There will never be someone quite like Kenny, combining a unique, abundant talent as a song writer and an unshakable passion for the living world.
Kenny Young was a truly gifted songwriter, musician and producer, who in the 1960s co-wrote a song, Under the Boardwalk, that became so famous and successful, he could have taken life easy and never worked again.
Instead, after a great music career, he turned his focus to environmental activism and he worked tirelessly to support indigenous rainforest communities in their fight for land rights; to help people the world over affected by climate change; to support cutting-edge environmental campaigners; and to help people affected by natural disasters.
He was motivated by an understanding that what we do to the earth, we do to ourselves. He was a modest man. Until the end he walked a spiritual path, seemingly unafraid of death, with laughter in his heart.
Born in Jerusalem, his parents moved to New York City where he grew up. Aged 22, Kenny decided to try his luck as a song writer and was soon given space in the Brill Building on Broadway, at that time, the world’s foremost popular music hub.
There, in 1964, he co-wrote his Grammy Hall of Fame song, Under the Boardwalk, with Arthur Resnick, which has since been recorded by The Drifters, Billy Joel, The Rolling Stones and by many other bands.
In 1968 he wrote Captain of Your Ship with Ben Yardley, first recorded by Reparata and the Delrons. In 1972, at the height of the Vietnam war, Kenny decided to make his home in the UK.
There he continued writing and producing chart-topping songs, including, Only You Can and S-S-S Single Bed with his band Fox, which reached No 3 in the UK Charts, and Just One More Night with his band Yellow Dog, which went to No 8 in the UK. In 1980 Kenny co-wrote Ai No Corrida with Chaz Jankel which became a chart-topping song for Quincy Jones.
From the late 80s onwards, Kenny took a major change of direction, now putting all his creative energies into producing albums to raise money for environmental causes with leading artists.
With colleagues Nick Glennie-Smith and Vic Coppersmith-Heaven, Kenny recorded the song Spirit of the Forest which was supported by a who-is-who of pop’s finest, including Chris Rea, Donna Summer, Joni Mitchell, Ringo Starr, Debbie Harry, Gilberto Gil, and members of Pink Floyd and Fleetwood Mac.
That was Kenny’s genius: to work with ‘the great and the good’ of the music business and in so doing, to strengthen environmental initiatives.
With Vic and Nick, Kenny co-founded and ran the charity, Earth Love Fund, 1990 to 2005. ELF released two best-selling compilation albums, Earthrise 1 and 2, which funded some 300 environmental initiatives around the world, with particular emphasis on rainforest projects.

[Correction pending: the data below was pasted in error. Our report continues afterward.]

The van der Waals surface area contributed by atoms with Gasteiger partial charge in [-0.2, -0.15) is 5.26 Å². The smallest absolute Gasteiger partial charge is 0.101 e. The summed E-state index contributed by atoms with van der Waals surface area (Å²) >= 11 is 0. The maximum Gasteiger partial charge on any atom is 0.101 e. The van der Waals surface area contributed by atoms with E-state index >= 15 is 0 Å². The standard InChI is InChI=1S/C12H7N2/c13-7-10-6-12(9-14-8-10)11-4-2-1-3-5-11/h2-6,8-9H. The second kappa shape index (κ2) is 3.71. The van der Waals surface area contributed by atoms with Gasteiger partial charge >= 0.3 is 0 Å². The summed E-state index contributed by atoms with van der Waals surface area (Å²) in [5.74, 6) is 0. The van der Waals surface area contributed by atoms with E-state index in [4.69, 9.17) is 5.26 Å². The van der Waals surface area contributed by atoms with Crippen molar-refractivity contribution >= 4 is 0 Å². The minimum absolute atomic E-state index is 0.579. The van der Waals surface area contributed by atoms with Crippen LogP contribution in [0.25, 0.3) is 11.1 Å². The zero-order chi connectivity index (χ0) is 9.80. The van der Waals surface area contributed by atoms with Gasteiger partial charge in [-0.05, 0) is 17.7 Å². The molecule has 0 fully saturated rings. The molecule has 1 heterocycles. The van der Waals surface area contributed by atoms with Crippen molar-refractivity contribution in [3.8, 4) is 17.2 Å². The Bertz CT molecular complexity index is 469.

In 2006, Kenny launched a new charity, Artists Project Earth. For APE he produced five compilation albums with songs by the world’s most renowned artists, again to raise money for environment projects, and also for disaster relief.
The artists trusted Kenny to add new backing tracks to their songs, featuring Cuban and African musicians.
So far APE has supported some 400 projects in more than 30 countries in diverse fields such as climate justice, fracking and shale oil pollution, wildlife protection, agroforestry, seed saving projects, wetlands restoration, reef conservation and marine plastic pollution.
In Bristol in 2015 APE initiated the Bristol Whale sculptures in the heart of the city, surrounded by ‘waves’ made of waste plastic. The sculptures were a key feature of Bristol’s role as European Green Capital that year.
Kenny’s work has been recognised in many quarters. Most notably, he received a United Nations Global 500 Award for outstanding environmental achievements.
Kenny’s final music project is an EP featuring a new version of Spirit of the Forest with a Cuban backing track, together with three other tracks. More about this on the APE website.
Kenny died on the same day of the year that he was born: 4 April. He brought much joy to the world, through his music and his laughter, and through his profound love of Mother Earth.
We feel a great sadness for his loss: we will never hear his rich Brooklyn accent cracking jokes again; we will never again sit together late at night, trying to imagine a different world into being.
There will never be anyone quite like Kenny again, who combined a great talent as a songwriter and record producer – and incredible connections within the music world – with an abiding passion for the natural world, and compassion for people in need.
Kenny is survived by his son Joel and partner Rhiannon, and their daughter Ava, and by his partner Ariadne. He will be greatly missed by a huge circle of friends and by music lovers and environmental campaigners all over the world.
Professor Herbert Girardet is an author, environment consultant and former filmmaker. He is a trustee of the Resurgence Trust, which owns and publishes The Ecologist. Lorna Howarth is editorial director of Panacea Books a trustee to the Arts Earth Project.